Technology Sophistication Aids in Preparation for Basel II

November 8, 2004 by SAP News 0

Effective Risk Management Can Lead to Greater Profitability, According to Report from Asian Banker Research and SAP

SingaporeBy improving economic capital management and risk governance control in their respective Basel II initiatives, banks can also enjoy greater profitability according to an Asian Banker Risk Management Special Report. The report was commissioned by SAP, the world’s leading provider of business software solutions.

The Basel II accord has now gained general acceptance across the region, and banks in Asia Pacific have started to put into place the necessary measures based on their most feasible pace of implementation, suitable to their unique legal, regulatory, and competitive landscape.

“Risk management may in fact be a proposition for profitability.” Said Mark Lee, Research Manager, The Asian Banker Research, “Most banks in Asia hold unnecessarily high levels of capital adequacy ratio. Better risk management allows banks to be more efficient in allocating and using capital.”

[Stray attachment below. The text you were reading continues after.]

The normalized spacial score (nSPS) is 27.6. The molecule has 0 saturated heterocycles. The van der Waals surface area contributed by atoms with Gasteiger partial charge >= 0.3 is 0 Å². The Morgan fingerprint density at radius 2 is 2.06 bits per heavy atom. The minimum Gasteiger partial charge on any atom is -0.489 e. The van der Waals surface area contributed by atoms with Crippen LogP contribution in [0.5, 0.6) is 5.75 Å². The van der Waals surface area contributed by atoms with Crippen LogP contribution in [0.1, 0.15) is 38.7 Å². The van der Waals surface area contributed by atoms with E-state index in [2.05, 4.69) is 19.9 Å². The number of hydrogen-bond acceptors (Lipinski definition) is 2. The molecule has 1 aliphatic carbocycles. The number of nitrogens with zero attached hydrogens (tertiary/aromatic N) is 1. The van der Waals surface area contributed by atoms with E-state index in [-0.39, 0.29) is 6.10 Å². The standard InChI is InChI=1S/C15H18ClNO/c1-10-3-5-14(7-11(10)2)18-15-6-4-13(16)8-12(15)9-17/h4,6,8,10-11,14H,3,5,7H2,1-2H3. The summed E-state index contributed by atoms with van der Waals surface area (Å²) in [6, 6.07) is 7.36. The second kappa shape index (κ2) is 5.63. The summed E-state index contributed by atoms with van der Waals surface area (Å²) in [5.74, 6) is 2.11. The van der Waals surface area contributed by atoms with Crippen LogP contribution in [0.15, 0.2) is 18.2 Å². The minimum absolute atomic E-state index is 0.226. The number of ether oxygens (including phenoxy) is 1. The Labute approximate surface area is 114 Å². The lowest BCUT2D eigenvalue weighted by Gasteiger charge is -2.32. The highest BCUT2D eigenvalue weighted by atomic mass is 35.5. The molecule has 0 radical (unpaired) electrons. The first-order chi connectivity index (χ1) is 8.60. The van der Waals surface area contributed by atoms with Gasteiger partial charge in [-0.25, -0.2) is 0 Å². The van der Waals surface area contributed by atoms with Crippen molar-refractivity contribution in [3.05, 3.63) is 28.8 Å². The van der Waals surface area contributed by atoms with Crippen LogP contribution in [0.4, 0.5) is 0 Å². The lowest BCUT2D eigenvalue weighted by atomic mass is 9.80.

This presents a different scenario compared to the period after the Asian financial crisis in 1997 and ratification of Basel II, when most Asian banks were perceived to have hesitated in investing in solid risk management strategies.

The Asian Banker Risk Management Special Report also found that technology sophistication—in terms of core banking systems, data warehouses, and query and retrieval capabilities—is key to making progress with risk management projects. Banks with a head start in proper data capture, information and reporting systems are leading in risk management implementation.

While good data is important, what is more critical is how the data is actually used. “Accurate data on defaults and losses by products and business segment is the first step, without this anything else is a waste of time,” said Mark Lawrence, chief risk officer at ANZ.